ERIC Number: ED340605
Record Type: Non-Journal
Publication Date: 1991-Apr-10
Reference Count: N/A
An Analysis of the Relationship between Student-Invented Hypotheses and the Development of Reflective Thinking Strategies.
Westbrook, Susan L.; Rogers, Laura N.
A study was designed to test the hypothesis that a descriptive-type learning cycle was insufficient to stimulate students to reason at a reflective level or to develop an understanding of, and facility with, the processes of scientific investigation. In order to test the hypothesis, four classes of ninth-grade physical science students (n=100) participated in a series of three learning cycles on simple machines. All students engaged in descriptive-type exploration activities followed by invention discussions. The control group conducted prescribed experiments, one experimental group designed experiments to answer a teacher-provided question, and another experimental group generated and tested its own hypothesis. The effects of the treatments were assessed through a pretest-posttest design using Lawson's Seven Logic Tasks, The Test of Integrated Process Skills, and Lawson's revised Classroom Test of Scientific Reasoning (CTSR). All significant gains were made by the two experimental groups. Females in all three groups scored significantly lower than males on the CTSR posttest, although the gender effect was neutralized when students were categorized according to Lawson's criteria for concrete, transitional, and formal. (31 references, 3 tables) (KR)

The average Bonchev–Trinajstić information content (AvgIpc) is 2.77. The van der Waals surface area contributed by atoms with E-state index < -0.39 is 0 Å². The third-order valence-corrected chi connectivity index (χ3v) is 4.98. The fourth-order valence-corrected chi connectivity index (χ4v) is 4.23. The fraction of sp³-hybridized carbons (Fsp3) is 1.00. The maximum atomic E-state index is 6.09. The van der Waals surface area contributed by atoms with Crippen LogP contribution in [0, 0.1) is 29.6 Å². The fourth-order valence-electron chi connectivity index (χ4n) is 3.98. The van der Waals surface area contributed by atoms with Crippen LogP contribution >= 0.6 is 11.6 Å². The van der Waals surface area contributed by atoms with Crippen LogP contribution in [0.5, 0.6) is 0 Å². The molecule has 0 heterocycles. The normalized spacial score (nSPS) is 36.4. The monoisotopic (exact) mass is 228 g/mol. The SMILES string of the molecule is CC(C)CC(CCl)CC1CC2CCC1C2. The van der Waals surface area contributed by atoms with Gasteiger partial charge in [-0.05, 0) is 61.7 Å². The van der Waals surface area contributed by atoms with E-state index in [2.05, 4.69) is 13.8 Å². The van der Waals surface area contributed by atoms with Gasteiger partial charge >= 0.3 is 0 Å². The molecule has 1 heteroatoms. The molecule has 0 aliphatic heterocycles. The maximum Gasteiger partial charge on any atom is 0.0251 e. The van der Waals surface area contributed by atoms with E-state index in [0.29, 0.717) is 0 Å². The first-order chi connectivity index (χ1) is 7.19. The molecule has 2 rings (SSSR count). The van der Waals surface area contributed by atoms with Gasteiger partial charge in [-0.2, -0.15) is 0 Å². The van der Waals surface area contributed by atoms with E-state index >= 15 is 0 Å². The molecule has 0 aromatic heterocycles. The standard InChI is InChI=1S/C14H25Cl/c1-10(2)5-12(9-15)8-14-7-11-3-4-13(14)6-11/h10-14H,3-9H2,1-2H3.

Descriptors: Cognitive Development, Critical Thinking, Grade 9, High Schools, Hypothesis Testing, Learning Processes, Physical Sciences, Pretests Posttests, Problem Solving, Process Education, Research Design, Science Education, Science Experiments, Secondary School Science, Teaching Methods, Thinking Skills
Publication Type: Reports - Research; Speeches/Meeting Papers
Education Level: N/A
Authoring Institution: N/A